The purpose of this research was to explore the perceived seriousness of crimes, such as abuse and neglect, committed against nonhuman animals. Drawing upon the methods of previous work on crime seriousness, it was hypothesized that perceptions of the harmfulness and wrongfulness of animal offenses would influence perceptions of seriousness, with wrongfulness being the most powerful predictor. A survey was administered to a sample of college students ( n=245), and the hypotheses were supported. The results also indicated that crimes against animals were ranked as more serious than property offenses but less serious than crimes against persons. Furthermore, the two predictors - harmfulness and wrongfulness - explained a greater amount of variance in the perceived seriousness of offenses against animals than for property or person offenses. Results are contextualized within policy and philosophical perspectives pertaining to how offenses against animals are viewed by society and addressed by the legal system.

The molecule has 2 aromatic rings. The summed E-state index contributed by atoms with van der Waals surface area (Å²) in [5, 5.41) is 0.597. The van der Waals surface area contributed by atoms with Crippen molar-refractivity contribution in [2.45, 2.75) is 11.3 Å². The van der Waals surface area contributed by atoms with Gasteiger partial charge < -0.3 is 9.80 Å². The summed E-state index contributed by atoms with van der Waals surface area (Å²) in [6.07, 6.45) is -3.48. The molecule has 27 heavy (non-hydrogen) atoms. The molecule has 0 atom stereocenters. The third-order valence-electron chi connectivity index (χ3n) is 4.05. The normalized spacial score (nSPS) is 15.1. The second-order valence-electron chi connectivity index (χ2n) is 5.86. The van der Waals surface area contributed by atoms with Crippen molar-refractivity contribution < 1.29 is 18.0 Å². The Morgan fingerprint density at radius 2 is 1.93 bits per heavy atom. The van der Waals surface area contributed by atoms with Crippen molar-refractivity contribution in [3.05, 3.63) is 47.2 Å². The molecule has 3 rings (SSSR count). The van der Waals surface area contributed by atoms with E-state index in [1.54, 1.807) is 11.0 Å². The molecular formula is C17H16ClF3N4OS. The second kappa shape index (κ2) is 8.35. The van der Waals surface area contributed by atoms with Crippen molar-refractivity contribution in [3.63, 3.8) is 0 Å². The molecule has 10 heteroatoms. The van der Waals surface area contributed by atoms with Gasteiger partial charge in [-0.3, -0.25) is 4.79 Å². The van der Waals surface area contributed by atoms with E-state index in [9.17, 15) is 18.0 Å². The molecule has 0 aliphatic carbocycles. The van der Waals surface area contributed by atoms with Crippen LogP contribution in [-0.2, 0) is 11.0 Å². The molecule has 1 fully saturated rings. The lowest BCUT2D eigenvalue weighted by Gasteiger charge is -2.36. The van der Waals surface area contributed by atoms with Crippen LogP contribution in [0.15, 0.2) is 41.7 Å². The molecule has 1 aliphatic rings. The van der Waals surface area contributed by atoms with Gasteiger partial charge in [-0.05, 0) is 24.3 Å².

|Publication Title||Society & Animals|
|Author Address||Lynchburg College, 1501 Lakeside Dr, Lynchburg, VA 24501, USA.firstname.lastname@example.org|
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